Word of the Week

prosopopoeia (n.) – personification, as in inanimate objects

Origin

You can charge a lot for a learned Greek word like prosopopoeia, a term in rhetoric meaning “personification, as of inanimate things; imaging an absent or dead person as speaking or acting.” Prosopoeia is very effective when a master like Demosthenes or Cicero uses it, not so much when it’s badly bungled in a sermon. Prosopoeia comes via Latin prosopopoeia from Greek prosōpoiía“putting speeches in the mouths of characters, dramatization.” Prosōpoiía is composed of the noun prósōpon “face, countenance, person” and the Greek combining form –poiía “making, creating,” a derivative of the verb poieîn “to make” (ultimate source of English poesy and poetry). Prósōpon, literally “opposite the face (of the other),” is composed of the preposition and prefix pros-, pros“toward, in the face of” and the noun ṓps “eye, face, countenance.” Prosopopoeia entered English in the mid-16th century.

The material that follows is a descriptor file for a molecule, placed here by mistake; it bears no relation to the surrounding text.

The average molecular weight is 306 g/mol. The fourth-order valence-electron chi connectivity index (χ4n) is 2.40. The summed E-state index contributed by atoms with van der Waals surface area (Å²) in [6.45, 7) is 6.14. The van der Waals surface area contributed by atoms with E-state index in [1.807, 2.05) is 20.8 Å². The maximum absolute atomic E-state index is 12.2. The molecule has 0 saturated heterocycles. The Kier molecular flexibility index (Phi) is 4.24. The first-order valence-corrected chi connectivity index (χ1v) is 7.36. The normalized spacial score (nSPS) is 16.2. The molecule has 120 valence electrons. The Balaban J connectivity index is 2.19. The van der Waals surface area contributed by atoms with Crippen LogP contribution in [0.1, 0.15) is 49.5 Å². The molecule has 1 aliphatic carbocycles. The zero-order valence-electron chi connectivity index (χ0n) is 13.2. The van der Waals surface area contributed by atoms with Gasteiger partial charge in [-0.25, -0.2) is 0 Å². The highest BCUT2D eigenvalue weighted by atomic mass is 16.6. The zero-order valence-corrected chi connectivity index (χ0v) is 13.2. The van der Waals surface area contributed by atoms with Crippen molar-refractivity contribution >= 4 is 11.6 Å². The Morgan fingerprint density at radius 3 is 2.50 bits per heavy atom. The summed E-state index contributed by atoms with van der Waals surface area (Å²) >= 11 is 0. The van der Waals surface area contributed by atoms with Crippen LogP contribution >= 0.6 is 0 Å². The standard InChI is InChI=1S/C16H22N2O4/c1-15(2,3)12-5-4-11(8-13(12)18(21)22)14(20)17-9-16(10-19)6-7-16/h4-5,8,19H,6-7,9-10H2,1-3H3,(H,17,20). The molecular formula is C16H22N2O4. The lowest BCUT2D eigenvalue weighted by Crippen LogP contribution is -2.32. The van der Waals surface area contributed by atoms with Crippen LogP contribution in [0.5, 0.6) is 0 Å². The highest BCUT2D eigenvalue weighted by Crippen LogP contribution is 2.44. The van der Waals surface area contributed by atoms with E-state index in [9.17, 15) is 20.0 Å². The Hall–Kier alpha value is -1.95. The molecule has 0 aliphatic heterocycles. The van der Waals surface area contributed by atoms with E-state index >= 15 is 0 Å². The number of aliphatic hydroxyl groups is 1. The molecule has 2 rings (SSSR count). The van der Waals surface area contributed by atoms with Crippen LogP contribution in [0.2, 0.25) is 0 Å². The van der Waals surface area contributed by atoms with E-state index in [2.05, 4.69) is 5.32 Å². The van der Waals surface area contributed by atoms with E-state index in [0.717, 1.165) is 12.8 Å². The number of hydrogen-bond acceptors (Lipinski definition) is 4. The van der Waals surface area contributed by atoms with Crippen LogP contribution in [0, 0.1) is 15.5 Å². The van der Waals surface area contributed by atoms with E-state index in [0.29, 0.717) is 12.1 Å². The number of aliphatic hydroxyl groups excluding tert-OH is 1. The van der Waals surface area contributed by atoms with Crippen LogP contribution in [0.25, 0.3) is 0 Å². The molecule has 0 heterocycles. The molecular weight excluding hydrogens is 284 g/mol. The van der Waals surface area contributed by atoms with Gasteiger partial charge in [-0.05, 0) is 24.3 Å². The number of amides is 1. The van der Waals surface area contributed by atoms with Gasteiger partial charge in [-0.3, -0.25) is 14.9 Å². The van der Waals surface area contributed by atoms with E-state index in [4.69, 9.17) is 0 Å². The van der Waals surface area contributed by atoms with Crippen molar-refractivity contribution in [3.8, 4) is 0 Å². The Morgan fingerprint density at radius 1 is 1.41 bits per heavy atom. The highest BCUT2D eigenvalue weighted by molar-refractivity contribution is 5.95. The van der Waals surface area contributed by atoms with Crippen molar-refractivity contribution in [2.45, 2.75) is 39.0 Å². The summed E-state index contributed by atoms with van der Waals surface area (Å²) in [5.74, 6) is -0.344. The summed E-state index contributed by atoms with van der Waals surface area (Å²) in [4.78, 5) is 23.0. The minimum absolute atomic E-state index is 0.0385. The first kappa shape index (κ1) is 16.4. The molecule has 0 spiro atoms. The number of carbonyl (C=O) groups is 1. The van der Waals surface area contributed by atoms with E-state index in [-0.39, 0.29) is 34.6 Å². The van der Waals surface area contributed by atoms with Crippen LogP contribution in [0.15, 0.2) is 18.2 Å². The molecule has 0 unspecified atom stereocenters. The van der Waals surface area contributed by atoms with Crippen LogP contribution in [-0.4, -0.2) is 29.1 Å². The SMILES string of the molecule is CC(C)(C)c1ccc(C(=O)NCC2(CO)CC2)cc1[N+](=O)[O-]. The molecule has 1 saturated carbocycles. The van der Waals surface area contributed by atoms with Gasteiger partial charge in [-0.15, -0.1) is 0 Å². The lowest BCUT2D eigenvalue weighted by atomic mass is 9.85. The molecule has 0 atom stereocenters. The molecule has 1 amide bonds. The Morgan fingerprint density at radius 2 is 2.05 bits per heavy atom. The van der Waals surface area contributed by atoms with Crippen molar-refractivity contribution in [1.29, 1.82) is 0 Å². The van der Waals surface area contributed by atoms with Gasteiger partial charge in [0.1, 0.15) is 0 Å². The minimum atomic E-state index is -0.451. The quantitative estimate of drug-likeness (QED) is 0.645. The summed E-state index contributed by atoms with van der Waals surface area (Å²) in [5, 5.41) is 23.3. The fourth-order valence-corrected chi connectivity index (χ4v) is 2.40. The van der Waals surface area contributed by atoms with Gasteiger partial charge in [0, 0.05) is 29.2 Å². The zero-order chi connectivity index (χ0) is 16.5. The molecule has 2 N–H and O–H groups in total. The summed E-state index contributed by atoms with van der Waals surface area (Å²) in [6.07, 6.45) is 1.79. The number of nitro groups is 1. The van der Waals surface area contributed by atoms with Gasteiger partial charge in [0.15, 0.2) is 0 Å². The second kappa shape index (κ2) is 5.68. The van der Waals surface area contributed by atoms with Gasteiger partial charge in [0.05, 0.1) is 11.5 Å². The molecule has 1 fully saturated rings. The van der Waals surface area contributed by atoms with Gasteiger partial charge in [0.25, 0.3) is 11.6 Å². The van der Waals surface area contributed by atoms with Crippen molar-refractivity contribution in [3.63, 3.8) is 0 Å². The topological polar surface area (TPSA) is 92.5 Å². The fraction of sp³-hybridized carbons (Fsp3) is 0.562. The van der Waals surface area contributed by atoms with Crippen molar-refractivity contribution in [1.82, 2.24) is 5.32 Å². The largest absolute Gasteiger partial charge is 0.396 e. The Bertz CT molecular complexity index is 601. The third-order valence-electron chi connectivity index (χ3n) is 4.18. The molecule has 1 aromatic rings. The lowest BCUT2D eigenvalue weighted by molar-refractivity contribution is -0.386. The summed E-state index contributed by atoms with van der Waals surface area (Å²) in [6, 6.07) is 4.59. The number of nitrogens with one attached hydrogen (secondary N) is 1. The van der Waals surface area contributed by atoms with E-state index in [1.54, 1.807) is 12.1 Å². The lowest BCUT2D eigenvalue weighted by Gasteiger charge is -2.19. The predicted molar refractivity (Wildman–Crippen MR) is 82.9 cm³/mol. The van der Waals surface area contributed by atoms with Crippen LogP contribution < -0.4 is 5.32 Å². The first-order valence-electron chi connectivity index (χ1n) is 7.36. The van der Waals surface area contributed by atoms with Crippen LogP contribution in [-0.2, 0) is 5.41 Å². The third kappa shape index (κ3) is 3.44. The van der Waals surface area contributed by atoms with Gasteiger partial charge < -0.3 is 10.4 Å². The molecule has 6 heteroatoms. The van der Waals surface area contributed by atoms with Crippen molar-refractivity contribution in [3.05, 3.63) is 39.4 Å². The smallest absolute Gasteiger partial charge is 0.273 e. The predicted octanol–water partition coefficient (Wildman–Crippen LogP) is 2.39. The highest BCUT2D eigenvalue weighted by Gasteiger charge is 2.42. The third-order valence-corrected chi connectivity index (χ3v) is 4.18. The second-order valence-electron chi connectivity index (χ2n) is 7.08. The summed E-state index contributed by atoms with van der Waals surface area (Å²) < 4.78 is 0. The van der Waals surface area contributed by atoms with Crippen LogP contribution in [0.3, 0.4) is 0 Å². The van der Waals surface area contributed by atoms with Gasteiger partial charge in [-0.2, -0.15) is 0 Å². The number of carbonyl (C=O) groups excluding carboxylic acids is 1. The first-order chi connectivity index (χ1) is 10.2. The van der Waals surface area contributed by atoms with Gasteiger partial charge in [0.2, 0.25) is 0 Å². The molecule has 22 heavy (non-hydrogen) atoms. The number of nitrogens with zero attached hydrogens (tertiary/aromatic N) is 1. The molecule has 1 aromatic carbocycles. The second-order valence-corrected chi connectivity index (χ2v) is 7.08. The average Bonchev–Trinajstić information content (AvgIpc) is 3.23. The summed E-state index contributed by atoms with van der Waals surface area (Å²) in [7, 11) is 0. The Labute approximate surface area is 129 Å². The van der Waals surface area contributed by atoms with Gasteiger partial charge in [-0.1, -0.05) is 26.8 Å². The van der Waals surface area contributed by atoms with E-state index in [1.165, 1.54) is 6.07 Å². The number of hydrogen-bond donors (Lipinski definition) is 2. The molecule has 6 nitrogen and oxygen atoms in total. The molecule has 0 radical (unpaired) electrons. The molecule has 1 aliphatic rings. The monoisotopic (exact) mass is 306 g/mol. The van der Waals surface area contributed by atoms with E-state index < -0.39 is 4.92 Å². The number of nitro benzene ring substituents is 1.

“prosopopoeia.” (n.d.) Retrieved from https://www.dictionary.com/e/word-of-the-day/

About smkelly8

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